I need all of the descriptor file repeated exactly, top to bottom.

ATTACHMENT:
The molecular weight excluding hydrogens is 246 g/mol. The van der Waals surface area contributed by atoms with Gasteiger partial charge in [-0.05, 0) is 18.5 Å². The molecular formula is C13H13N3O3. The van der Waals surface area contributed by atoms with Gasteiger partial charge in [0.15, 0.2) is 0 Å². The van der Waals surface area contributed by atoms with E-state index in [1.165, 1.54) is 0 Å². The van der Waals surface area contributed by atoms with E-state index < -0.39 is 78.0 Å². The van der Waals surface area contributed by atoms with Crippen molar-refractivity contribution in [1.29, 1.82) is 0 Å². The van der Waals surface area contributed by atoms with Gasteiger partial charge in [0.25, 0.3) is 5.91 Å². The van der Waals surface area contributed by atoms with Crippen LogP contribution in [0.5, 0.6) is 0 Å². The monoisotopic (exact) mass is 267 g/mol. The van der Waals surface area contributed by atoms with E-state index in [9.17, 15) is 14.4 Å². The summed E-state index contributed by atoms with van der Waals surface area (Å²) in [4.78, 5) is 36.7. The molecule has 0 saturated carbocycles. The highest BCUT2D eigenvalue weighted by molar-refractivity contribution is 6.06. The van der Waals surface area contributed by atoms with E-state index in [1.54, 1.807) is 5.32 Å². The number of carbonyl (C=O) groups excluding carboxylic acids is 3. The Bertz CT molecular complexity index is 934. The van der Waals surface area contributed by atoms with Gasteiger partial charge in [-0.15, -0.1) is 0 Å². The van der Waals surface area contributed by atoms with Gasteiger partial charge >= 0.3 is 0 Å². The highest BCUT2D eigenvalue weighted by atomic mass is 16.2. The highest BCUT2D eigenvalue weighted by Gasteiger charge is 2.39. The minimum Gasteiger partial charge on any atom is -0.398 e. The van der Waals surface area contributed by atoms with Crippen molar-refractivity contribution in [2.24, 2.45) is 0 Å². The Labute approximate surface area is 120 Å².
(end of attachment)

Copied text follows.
The molecular weight excluding hydrogens is 246 g/mol. The van der Waals surface area contributed by atoms with Gasteiger partial charge in [-0.05, 0) is 18.5 Å². The molecular formula is C13H13N3O3. The van der Waals surface area contributed by atoms with Gasteiger partial charge in [0.15, 0.2) is 0 Å². The van der Waals surface area contributed by atoms with E-state index in [1.165, 1.54) is 0 Å². The van der Waals surface area contributed by atoms with E-state index < -0.39 is 78.0 Å². The van der Waals surface area contributed by atoms with Crippen molar-refractivity contribution in [1.29, 1.82) is 0 Å². The van der Waals surface area contributed by atoms with Gasteiger partial charge in [0.25, 0.3) is 5.91 Å². The van der Waals surface area contributed by atoms with Crippen LogP contribution in [0.5, 0.6) is 0 Å². The monoisotopic (exact) mass is 267 g/mol. The van der Waals surface area contributed by atoms with E-state index in [9.17, 15) is 14.4 Å². The summed E-state index contributed by atoms with van der Waals surface area (Å²) in [4.78, 5) is 36.7. The molecule has 0 saturated carbocycles. The highest BCUT2D eigenvalue weighted by molar-refractivity contribution is 6.06. The van der Waals surface area contributed by atoms with E-state index in [1.54, 1.807) is 5.32 Å². The number of carbonyl (C=O) groups excluding carboxylic acids is 3. The Bertz CT molecular complexity index is 934. The van der Waals surface area contributed by atoms with Gasteiger partial charge in [-0.15, -0.1) is 0 Å². The van der Waals surface area contributed by atoms with Gasteiger partial charge >= 0.3 is 0 Å². The highest BCUT2D eigenvalue weighted by atomic mass is 16.2. The highest BCUT2D eigenvalue weighted by Gasteiger charge is 2.39. The minimum Gasteiger partial charge on any atom is -0.398 e. The van der Waals surface area contributed by atoms with Crippen molar-refractivity contribution in [2.24, 2.45) is 0 Å². The Labute approximate surface area is 120 Å².